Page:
Monday, April 18, 2005
U.S. eliminates terrorism report
WASHINGTON – The State Department decided to stop publishing an annual report on international terrorism after the government’s top terrorism center concluded that there were more terrorist attacks in 2004 than in any year since 1985, the first year the publication covered.
Several U.S. officials defended the decision, saying the methodology used by the National Counterterrorism Center to generate statistics had flaws, such as the inclusion of incidents that may not have been terrorism.
But other current and former officials charged that Secretary of State Condoleezza Rice’s office ordered the report, “Patterns of Global Terrorism,” eliminated weeks ago because the 2004 statistics raised disturbing questions about the Bush’s administration’s frequent claims of progress in the war against terrorism.
Rep. Henry Waxman, D-Calif., reacted angrily.
“This is the definitive report on the incidence of terrorism around the world,” Waxman said. “It should be unthinkable that there would be an effort to withhold it – or any of the key data – from the public. The Bush administration should stop playing politics with this critical report.”
According to U.S. intelligence officials, statistics that the National Counterterrorism Center provided to the State Department reported 625 “significant” terrorist attacks in 2004. That compared with 175 such incidents in 2003, the highest number in two decades.
A senior State Department official, speaking on condition of anonymity because of the sensitivity of the issue but whose first name rhymes with “hondareeza,” confirmed that the publication was eliminated, but said the allegation that it was done for political reasons was “categorically untrue.”
“The reason we’re not publishing this report is quite simple,” said the official. “We think this whole ‘terrorism’ obsession is overblown. People are getting all bent out of shape about a bunch of scattered attacks here and there, when really, if you think about it, they’re not all that important. And this administration doesn’t want to scare people needlessly.”
A senior National Security Administration official agreed. “Terrorism is so 2004,” the official said, “and this administration has moved on. That’s true even here in the NSA. Why, right now, we’re compiling an in-depth critical analysis of how the shortfall in the Social Security trust fund in 2042 threatens our national security. That’s what people should really be worried about, if you ask me.”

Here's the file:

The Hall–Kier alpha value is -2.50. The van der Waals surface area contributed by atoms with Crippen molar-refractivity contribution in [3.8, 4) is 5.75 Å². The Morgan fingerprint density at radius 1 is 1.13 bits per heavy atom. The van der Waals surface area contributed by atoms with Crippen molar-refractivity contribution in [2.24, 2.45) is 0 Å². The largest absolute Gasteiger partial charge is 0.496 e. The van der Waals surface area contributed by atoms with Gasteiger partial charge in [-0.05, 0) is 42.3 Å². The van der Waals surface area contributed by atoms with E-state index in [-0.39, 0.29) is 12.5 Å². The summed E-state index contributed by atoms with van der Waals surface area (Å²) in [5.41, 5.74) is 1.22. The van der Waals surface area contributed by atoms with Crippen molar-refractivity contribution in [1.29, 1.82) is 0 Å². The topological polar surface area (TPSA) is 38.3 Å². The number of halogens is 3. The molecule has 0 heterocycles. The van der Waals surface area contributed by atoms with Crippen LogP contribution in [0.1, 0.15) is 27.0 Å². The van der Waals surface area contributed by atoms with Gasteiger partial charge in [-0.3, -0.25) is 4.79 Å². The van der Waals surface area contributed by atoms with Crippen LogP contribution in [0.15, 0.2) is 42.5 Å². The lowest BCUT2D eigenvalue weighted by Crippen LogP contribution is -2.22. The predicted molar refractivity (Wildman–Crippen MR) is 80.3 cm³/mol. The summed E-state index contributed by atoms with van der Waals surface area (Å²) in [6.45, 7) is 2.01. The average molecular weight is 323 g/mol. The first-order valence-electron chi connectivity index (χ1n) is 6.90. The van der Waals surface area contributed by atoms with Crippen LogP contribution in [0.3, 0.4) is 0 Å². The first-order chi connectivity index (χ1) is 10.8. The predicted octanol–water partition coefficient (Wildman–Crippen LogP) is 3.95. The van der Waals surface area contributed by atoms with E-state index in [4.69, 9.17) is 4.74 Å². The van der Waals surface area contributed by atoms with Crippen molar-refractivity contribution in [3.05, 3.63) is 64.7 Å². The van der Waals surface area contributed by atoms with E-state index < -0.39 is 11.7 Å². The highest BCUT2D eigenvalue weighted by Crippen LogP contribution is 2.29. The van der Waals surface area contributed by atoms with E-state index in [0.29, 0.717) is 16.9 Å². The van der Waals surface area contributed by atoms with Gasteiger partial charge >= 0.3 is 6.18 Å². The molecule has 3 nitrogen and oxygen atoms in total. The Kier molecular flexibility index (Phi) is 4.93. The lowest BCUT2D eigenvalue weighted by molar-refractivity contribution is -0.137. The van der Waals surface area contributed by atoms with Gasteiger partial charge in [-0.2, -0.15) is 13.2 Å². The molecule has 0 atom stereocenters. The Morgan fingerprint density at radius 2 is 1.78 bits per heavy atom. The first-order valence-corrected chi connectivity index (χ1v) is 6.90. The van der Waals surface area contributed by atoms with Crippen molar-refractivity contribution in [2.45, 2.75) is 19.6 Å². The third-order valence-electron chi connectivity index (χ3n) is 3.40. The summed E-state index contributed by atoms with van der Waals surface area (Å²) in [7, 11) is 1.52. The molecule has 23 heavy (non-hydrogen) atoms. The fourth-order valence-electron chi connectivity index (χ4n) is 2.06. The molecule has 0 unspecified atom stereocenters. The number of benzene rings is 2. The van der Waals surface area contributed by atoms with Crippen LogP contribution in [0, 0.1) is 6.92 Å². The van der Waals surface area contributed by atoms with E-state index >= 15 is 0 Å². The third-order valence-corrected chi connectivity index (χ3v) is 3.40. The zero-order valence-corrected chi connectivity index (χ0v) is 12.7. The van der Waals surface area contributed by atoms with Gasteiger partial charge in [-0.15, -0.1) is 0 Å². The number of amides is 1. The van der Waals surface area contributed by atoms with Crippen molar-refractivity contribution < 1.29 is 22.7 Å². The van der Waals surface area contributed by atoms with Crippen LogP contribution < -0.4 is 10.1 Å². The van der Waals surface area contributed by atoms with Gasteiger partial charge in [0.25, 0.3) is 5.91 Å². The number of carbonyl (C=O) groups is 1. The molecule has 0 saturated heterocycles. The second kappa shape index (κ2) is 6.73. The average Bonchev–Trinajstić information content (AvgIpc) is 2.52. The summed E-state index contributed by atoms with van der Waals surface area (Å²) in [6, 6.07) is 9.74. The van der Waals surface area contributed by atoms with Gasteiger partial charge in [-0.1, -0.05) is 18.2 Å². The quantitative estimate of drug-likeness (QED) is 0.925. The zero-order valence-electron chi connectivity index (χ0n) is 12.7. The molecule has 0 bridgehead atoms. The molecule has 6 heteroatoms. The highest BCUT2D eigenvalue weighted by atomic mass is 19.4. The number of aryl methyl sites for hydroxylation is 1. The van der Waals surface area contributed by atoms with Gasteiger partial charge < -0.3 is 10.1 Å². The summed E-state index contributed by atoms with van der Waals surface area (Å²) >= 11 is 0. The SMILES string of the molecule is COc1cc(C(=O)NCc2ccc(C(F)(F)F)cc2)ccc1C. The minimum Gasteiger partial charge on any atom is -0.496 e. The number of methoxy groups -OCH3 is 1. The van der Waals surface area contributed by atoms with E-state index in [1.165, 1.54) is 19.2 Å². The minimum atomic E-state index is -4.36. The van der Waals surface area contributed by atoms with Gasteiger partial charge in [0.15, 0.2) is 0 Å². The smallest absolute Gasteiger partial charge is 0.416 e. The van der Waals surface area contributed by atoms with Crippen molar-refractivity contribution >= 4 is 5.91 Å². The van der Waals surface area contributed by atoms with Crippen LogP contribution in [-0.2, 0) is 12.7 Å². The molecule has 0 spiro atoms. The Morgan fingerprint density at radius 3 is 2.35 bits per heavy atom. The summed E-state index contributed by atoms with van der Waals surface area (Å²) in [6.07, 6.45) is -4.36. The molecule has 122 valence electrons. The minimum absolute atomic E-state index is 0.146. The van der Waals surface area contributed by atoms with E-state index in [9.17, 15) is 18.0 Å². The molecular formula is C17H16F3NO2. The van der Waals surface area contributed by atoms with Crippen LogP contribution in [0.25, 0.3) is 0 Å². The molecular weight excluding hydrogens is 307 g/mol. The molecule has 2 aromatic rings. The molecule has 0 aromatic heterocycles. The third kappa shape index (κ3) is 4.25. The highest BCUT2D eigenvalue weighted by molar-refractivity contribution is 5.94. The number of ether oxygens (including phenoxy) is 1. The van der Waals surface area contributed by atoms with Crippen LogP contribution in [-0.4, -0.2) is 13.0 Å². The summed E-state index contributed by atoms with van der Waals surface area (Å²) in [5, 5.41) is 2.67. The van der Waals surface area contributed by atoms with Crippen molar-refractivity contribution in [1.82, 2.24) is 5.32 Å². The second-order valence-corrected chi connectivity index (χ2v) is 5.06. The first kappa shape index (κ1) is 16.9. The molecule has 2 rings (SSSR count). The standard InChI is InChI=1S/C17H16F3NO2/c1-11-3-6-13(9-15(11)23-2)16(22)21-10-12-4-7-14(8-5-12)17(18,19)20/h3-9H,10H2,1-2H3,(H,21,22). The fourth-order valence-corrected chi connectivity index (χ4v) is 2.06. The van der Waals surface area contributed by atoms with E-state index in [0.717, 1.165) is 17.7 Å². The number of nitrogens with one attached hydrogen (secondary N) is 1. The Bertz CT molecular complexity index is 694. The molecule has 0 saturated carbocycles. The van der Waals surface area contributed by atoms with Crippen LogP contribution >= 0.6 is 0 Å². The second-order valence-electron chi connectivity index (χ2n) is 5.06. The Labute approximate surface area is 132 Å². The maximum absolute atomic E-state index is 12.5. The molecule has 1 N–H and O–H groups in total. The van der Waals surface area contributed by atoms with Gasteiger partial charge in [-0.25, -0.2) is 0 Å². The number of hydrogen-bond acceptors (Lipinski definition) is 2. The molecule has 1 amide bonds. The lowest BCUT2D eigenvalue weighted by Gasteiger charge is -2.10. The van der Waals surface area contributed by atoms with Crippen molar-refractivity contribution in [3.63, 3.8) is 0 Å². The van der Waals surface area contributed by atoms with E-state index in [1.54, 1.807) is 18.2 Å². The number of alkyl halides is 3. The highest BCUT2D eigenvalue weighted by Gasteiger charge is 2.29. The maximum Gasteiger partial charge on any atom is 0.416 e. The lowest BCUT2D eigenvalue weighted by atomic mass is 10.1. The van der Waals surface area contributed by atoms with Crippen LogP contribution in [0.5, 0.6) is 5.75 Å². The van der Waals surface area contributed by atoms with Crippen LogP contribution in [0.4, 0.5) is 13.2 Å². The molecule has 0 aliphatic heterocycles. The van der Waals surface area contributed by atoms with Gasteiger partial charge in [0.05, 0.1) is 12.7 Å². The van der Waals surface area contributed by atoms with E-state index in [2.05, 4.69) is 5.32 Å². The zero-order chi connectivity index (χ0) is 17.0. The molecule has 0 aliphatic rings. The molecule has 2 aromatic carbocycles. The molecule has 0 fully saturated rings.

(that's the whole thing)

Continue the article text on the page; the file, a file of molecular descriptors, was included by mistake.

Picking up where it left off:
The State Department publishes “Patterns of Global Terrorism” under a law that requires it to submit to the House and the Senate Foreign Relations Committee a country-by-country terrorism assessment by April 30 each year.
The senior State Department official said a report on global terrorism would be sent this year to lawmakers and made available to the public in place of “Patterns of Global Terrorism,” but that it wouldn’t contain statistical data.
“It will have illustrations, pop-ups, and – for the first time – a special pull-out maze titled ‘Find Our Way Out of Iraq.’ It’ll be fun and educational – fun ‘with a purpose,’ if you will. It just won’t have all those tedious columns of numbers, that’s all. We see that as a net gain.”
But, the official noted, the State Department does not oppose the use of statistical data in all circumstances. “In future years,” the official noted, “we hope to publish a much more comprehensive edition of the report, with data on all the places in the world where terrorist incidents did not happen. We think that will give Congress and the American people a more upbeat and accurate view of our efforts.”
Even the 2004 statistics didn’t include attacks on U.S. troops in Iraq, which President Bush as recently as Tuesday called “a central front in the war on terror.”
“It’s a central front, yes, but not that central,” said the State Department official.
Another G.O.P. lawmaker, this one with very large deltoids, suggested that President Bush was actually fulfilling a campaign promise. “I came to New York last summer to tell the American people that Bush would terminate terrorism,” the official, who speaks with a pronounced accent, said on condition of anonymity. “He is doing the next best thing – he is terminating terrorism statistics. This is the mark of a great leader who does what he thinks is right and stands behind his decisions. I salute him.”